Maurice Jara as Red Cloud — "The Courage of Tonto" (Jan. 17, 1957)

Much of the episode "The Courage of Tonto" was filmed in Iverson's Garden of the Gods, including this sequence set in the Central Garden of the Gods. The camera is pointed toward the west, with Getaway Rock featured prominently behind Maurice Jara and Green Hill in the distance.

Getaway Rock in modern times — Central Garden of the Gods

Getaway Rock and Green Hill remain in place today, as seen in this photo from a visit to the ranch in 2014.

"The Courage of Tonto"

For this part of the sequence the camera remains in roughly the same place, but is turned around and aimed toward the east. Visible between Maurice Jara and Jay Silverheels is part of the Harum Scarum Cluster.

"The Avenger" (Jan. 10, 1957): Central Garden of the Gods

This shot taken in the same area appears in the episode "The Avenger," which premiered one week before "The Courage of Tonto." A portion of the Harum Scarum Cluster can again be seen, along with the Old Yeller Tree.

"Old Yeller" (released Dec. 25, 1957)

When the Old Yeller Tree appeared about a year later in the Disney movie "Old Yeller," the tree was embellished with prosthetic limbs and a few fake rocks were added to the Harum Scarum Cluster.

The tree and rock cluster were featured in the dramatic feral pigs sequence in "Old Yeller" — a tearjerker that left many a young movie goer emotionally scarred.

This shot offers a rough idea of which of the rocks were real and which were fake in "Old Yeller." The rock highlighted in yellow is pretty easy to spot between Red Cloud and Tonto in the "Lone Ranger" photo up above.
 
"Tennessee's Partner" (1955): John Payne and Ronald Reagan in Central Garden of the Gods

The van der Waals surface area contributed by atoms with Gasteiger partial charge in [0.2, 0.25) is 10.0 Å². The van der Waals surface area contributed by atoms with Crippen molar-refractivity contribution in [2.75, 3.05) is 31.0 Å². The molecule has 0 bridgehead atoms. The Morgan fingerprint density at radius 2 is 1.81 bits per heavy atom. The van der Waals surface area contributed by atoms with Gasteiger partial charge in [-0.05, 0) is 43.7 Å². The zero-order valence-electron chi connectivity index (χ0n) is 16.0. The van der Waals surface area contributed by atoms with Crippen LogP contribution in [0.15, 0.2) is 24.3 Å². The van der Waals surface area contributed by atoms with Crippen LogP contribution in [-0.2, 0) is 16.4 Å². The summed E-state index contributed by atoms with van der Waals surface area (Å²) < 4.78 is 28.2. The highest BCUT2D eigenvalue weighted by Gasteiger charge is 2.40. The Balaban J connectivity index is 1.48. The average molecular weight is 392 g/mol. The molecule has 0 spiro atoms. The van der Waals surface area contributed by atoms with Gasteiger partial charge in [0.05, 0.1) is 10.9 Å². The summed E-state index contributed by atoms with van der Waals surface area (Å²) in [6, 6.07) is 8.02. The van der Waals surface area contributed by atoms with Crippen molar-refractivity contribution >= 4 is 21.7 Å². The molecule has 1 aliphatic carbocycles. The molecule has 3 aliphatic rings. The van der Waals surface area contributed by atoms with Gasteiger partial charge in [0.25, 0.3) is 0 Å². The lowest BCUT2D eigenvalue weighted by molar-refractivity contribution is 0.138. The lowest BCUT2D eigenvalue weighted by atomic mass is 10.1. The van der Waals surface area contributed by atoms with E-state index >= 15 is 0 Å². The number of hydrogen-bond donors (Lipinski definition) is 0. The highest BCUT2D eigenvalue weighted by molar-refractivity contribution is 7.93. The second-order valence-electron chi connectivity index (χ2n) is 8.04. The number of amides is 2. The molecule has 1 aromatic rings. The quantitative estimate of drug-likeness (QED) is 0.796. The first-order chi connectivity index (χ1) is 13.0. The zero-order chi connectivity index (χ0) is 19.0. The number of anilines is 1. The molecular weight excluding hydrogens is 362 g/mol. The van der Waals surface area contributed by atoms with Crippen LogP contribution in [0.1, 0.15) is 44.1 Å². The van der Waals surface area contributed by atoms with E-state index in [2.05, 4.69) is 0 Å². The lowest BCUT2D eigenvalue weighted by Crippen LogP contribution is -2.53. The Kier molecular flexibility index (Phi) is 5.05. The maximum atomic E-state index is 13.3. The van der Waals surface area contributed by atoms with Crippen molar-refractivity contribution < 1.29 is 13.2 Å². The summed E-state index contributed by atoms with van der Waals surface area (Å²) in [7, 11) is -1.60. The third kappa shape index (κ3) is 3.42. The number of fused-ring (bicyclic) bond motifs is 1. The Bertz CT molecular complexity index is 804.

The same setting — including the Harum Scarum Cluster and the Old Yeller Tree — can be seen during the climactic sequence in the Western "Tennessee's Partner," which you can read about by clicking here.

The Harum Scarum Cluster in recent times (Central Garden of the Gods)

The Harum Scarum Cluster remains in place today in Central Garden of the Gods. However, the Old Yeller Tree no longer exists.

"Outlaw Masquerade" (Jan. 3, 1957)

The Ranger pursued bad guys on the decaying Iverson Western street in "Outlaw Masquerade," which was filmed in 1956 for its premiere in early 1957.

"Outlaw Masquerade" — The Iverson Western street

The poor condition of the town set in 1956 was partly by design, as the set was frequently used as a ghost town. However, the town, built in 1945, was in fact falling apart, and would soon be demolished.

The Barn, as seen in "Outlaw Masquerade"

The Barn, part of the Western street set, was in especially bad shape in late 1956.

"Outlaw Masquerade"

Additional deterioration can be seen in a wide shot of the town from the same episode — especially on the Livery Stable, to the left of the riders. For additional photos of the town set, including more "Lone Ranger" shots, please click here to see my in-depth series of blog posts on the Iverson Western street from early 2015.

"The Avenger" — A shootout is brewing in Garden of the Gods

A big shootout takes place near Overlook Point in "The Avenger," pitting the Lone Ranger, with help from Tonto, against a bad guy known as Dave Spence.

Dave Spence sets his sights on the Ranger

Oddly, even though Dave Spence plays a large role in "The Avenger," the actor who played him is uncredited — and nobody seems to know who he was. If you recognize him, please give us a heads-up.

The Ranger tries to hold off Spence, who has the high ground. My guess is the mask made this sort of thing that much more difficult.